By Omolola Pedro
The Public Relations Officer of the Rivers State Chapter of Farmers Association of Nigeria (FAN), Ibim Daminabo, has advised members of the association, especially poultry and livestock farm owners, to brace up for new diseases ravaging the sector that accompany the rainy season. Daminabo, while advising farmers said poultry farmers need to be proactive in tackling the Newcastle disease. He charged farmers to, as a matter of urgency, engage the services of livestock medical experts to safeguard their birds from the Newcastle disease, which he said, is rampant during the rainy season.
“We will face diseases this rainy season such as Newcastle disease because of the weather. If the weather is cold, it is easier to transmit the disease from one farm to another. In preventing such disease, farmers will buy more drugs. Even the crops too, you will see many pests at this period, so farmers will spend more money in buying more spray for the farm”, he explained. He also noted that the season is not favourable to poultry farmers due to the high cost of feed and logistics challenges and that farmers should do everything possible to avert losses. Daminabo blamed the low supply of eggs and birds to customers across the state on the deplorable state of Nigerian roads citing the incessant rainfalls, as the cause.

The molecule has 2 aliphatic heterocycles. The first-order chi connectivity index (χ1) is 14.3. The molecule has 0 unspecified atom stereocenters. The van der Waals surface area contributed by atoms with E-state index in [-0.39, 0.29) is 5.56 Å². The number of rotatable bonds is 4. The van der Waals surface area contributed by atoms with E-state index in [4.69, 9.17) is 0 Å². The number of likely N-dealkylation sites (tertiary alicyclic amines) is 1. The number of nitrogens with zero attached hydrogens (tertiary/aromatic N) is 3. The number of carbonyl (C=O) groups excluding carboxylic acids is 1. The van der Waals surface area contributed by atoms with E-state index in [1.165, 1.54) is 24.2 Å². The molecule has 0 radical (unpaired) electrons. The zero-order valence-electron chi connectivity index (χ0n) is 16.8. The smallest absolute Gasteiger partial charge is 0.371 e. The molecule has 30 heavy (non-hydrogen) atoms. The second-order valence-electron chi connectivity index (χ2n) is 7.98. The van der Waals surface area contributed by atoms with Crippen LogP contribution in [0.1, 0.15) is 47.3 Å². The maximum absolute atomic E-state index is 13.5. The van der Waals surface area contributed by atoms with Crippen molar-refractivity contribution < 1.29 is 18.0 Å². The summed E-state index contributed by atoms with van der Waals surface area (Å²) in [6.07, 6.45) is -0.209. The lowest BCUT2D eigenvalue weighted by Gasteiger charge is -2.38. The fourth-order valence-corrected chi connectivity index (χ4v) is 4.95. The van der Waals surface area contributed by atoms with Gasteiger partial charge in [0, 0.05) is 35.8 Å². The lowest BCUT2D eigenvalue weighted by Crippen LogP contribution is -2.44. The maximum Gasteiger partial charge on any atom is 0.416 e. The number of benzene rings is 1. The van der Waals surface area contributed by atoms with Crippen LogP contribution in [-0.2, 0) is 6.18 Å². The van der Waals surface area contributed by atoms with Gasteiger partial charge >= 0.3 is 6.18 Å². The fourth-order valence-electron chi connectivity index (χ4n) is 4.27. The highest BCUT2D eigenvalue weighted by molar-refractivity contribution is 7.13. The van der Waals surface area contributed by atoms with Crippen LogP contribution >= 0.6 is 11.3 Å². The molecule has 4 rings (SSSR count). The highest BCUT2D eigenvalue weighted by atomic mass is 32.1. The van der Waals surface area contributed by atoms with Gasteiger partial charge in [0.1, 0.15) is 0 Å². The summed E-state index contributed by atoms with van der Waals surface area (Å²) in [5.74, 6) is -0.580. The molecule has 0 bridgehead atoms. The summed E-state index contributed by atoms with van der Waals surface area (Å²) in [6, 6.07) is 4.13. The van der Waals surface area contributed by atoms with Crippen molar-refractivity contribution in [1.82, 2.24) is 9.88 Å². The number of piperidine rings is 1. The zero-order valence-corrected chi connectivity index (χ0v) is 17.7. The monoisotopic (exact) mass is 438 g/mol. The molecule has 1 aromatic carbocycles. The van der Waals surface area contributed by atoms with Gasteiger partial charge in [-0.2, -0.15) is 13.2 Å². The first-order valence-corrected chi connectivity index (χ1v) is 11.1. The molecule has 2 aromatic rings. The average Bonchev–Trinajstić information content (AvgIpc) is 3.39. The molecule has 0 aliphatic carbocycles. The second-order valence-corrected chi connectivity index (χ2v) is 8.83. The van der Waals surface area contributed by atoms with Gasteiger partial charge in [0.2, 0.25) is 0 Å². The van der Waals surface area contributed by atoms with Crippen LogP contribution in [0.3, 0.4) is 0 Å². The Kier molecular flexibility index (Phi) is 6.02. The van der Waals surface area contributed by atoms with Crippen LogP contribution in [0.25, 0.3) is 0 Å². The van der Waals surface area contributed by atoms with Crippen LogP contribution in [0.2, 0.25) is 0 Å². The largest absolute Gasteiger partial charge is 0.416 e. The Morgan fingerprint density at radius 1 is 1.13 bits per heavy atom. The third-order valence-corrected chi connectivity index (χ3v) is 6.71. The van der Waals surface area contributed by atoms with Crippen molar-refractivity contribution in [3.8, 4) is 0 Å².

According to him, “The challenges we are facing is how to bring out our farm products and also bring in feed during this rainy season. It has been a challenge because of the bad road. On my farm, I have over 500 crates of eggs, but customers cannot come in to buy these eggs and even if they come, taking them out is difficult, because the areas where the farms are located are where people are not staying”. He, however, called for government’s assistance to subsidise feeds saying the cost of feed is a challenge, as every day, the price is on the increase. The Newcastle disease is a highly contagious disease of birds caused by a para-myxo virus. Fowls, turkeys, geese, ducks, guinea fowl and other wild and captive birds, are birds usually affected by this disease. It has been identified to be responsible for over 70% of annual deaths in rural poultry production.